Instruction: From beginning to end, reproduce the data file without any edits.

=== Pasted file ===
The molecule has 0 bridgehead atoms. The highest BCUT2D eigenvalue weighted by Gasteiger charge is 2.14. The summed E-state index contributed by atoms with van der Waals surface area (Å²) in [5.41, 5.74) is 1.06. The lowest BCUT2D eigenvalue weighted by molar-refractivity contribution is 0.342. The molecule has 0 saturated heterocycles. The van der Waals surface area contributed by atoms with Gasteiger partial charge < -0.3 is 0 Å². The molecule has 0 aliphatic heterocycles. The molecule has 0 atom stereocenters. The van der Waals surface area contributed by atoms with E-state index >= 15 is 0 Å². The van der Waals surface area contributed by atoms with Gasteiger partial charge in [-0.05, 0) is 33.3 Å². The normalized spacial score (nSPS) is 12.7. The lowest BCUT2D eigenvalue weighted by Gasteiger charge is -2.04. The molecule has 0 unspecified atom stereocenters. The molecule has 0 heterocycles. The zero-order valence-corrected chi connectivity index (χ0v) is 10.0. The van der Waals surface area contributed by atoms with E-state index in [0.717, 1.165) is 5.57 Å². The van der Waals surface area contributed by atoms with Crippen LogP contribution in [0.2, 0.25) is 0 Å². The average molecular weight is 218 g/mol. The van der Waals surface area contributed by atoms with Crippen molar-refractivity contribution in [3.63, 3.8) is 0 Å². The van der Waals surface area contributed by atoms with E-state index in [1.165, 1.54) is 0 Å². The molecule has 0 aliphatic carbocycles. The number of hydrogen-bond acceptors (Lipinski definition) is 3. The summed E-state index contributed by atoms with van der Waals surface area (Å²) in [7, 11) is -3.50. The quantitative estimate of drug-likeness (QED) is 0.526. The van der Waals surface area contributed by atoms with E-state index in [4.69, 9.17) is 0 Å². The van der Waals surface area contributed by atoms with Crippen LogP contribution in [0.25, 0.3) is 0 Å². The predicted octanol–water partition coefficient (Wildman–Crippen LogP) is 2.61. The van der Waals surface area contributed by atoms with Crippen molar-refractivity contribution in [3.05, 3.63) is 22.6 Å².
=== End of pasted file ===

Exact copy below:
The molecule has 0 bridgehead atoms. The highest BCUT2D eigenvalue weighted by Gasteiger charge is 2.14. The summed E-state index contributed by atoms with van der Waals surface area (Å²) in [5.41, 5.74) is 1.06. The lowest BCUT2D eigenvalue weighted by molar-refractivity contribution is 0.342. The molecule has 0 saturated heterocycles. The van der Waals surface area contributed by atoms with Gasteiger partial charge < -0.3 is 0 Å². The molecule has 0 aliphatic heterocycles. The molecule has 0 atom stereocenters. The van der Waals surface area contributed by atoms with E-state index >= 15 is 0 Å². The van der Waals surface area contributed by atoms with Gasteiger partial charge in [-0.05, 0) is 33.3 Å². The normalized spacial score (nSPS) is 12.7. The lowest BCUT2D eigenvalue weighted by Gasteiger charge is -2.04. The molecule has 0 unspecified atom stereocenters. The molecule has 0 heterocycles. The zero-order valence-corrected chi connectivity index (χ0v) is 10.0. The van der Waals surface area contributed by atoms with E-state index in [0.717, 1.165) is 5.57 Å². The van der Waals surface area contributed by atoms with Crippen LogP contribution in [0.2, 0.25) is 0 Å². The average molecular weight is 218 g/mol. The van der Waals surface area contributed by atoms with Crippen molar-refractivity contribution in [3.63, 3.8) is 0 Å². The van der Waals surface area contributed by atoms with E-state index in [1.165, 1.54) is 0 Å². The molecule has 0 aliphatic carbocycles. The number of hydrogen-bond acceptors (Lipinski definition) is 3. The summed E-state index contributed by atoms with van der Waals surface area (Å²) in [7, 11) is -3.50. The quantitative estimate of drug-likeness (QED) is 0.526. The van der Waals surface area contributed by atoms with E-state index in [4.69, 9.17) is 0 Å². The van der Waals surface area contributed by atoms with Crippen LogP contribution in [0.25, 0.3) is 0 Å². The predicted octanol–water partition coefficient (Wildman–Crippen LogP) is 2.61. The van der Waals surface area contributed by atoms with Crippen molar-refractivity contribution in [3.05, 3.63) is 22.6 Å².